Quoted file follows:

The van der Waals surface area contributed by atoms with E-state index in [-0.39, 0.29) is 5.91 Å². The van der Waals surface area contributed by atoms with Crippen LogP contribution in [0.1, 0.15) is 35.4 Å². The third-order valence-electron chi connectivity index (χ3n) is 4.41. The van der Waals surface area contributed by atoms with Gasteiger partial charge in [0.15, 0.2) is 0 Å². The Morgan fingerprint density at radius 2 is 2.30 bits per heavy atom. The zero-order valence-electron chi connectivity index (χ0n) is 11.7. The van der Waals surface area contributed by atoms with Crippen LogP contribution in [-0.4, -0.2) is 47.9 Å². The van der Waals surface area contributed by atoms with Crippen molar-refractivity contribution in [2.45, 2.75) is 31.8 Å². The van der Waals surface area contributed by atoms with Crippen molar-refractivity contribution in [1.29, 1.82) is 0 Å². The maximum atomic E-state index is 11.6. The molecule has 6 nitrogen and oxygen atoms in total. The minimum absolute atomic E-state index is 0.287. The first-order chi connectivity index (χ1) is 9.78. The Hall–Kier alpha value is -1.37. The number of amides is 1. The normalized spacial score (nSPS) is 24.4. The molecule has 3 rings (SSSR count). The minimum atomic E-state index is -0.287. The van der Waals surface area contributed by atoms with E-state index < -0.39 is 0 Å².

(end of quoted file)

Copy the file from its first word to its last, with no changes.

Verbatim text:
The van der Waals surface area contributed by atoms with E-state index in [-0.39, 0.29) is 5.91 Å². The van der Waals surface area contributed by atoms with Crippen LogP contribution in [0.1, 0.15) is 35.4 Å². The third-order valence-electron chi connectivity index (χ3n) is 4.41. The van der Waals surface area contributed by atoms with Gasteiger partial charge in [0.15, 0.2) is 0 Å². The Morgan fingerprint density at radius 2 is 2.30 bits per heavy atom. The zero-order valence-electron chi connectivity index (χ0n) is 11.7. The van der Waals surface area contributed by atoms with Crippen LogP contribution in [-0.4, -0.2) is 47.9 Å². The van der Waals surface area contributed by atoms with Crippen molar-refractivity contribution in [2.45, 2.75) is 31.8 Å². The van der Waals surface area contributed by atoms with Crippen molar-refractivity contribution in [1.29, 1.82) is 0 Å². The maximum atomic E-state index is 11.6. The molecule has 6 nitrogen and oxygen atoms in total. The minimum absolute atomic E-state index is 0.287. The first-order chi connectivity index (χ1) is 9.78. The Hall–Kier alpha value is -1.37. The number of amides is 1. The normalized spacial score (nSPS) is 24.4. The molecule has 3 rings (SSSR count). The minimum atomic E-state index is -0.287. The van der Waals surface area contributed by atoms with E-state index < -0.39 is 0 Å².